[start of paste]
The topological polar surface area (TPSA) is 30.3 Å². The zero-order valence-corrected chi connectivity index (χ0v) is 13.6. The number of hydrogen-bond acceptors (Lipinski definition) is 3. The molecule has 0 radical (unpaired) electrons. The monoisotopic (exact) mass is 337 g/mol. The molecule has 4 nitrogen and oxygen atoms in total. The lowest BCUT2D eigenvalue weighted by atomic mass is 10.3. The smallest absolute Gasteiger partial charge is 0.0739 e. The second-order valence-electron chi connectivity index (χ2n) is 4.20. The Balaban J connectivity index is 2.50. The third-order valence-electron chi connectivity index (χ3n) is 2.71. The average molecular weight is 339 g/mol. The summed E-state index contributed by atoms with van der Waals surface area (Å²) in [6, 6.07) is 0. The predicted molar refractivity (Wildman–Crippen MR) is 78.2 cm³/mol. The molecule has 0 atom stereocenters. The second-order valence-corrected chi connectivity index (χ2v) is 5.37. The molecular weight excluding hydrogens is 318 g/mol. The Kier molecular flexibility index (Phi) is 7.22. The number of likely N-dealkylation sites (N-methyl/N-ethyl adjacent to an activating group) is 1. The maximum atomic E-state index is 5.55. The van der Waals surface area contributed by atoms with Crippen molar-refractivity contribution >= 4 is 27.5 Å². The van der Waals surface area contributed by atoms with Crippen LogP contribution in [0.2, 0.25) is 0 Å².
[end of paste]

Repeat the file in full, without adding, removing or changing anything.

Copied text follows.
The topological polar surface area (TPSA) is 30.3 Å². The zero-order valence-corrected chi connectivity index (χ0v) is 13.6. The number of hydrogen-bond acceptors (Lipinski definition) is 3. The molecule has 0 radical (unpaired) electrons. The monoisotopic (exact) mass is 337 g/mol. The molecule has 4 nitrogen and oxygen atoms in total. The lowest BCUT2D eigenvalue weighted by atomic mass is 10.3. The smallest absolute Gasteiger partial charge is 0.0739 e. The second-order valence-electron chi connectivity index (χ2n) is 4.20. The Balaban J connectivity index is 2.50. The third-order valence-electron chi connectivity index (χ3n) is 2.71. The average molecular weight is 339 g/mol. The summed E-state index contributed by atoms with van der Waals surface area (Å²) in [6, 6.07) is 0. The predicted molar refractivity (Wildman–Crippen MR) is 78.2 cm³/mol. The molecule has 0 atom stereocenters. The second-order valence-corrected chi connectivity index (χ2v) is 5.37. The molecular weight excluding hydrogens is 318 g/mol. The Kier molecular flexibility index (Phi) is 7.22. The number of likely N-dealkylation sites (N-methyl/N-ethyl adjacent to an activating group) is 1. The maximum atomic E-state index is 5.55. The van der Waals surface area contributed by atoms with Crippen molar-refractivity contribution >= 4 is 27.5 Å². The van der Waals surface area contributed by atoms with Crippen LogP contribution in [0.2, 0.25) is 0 Å².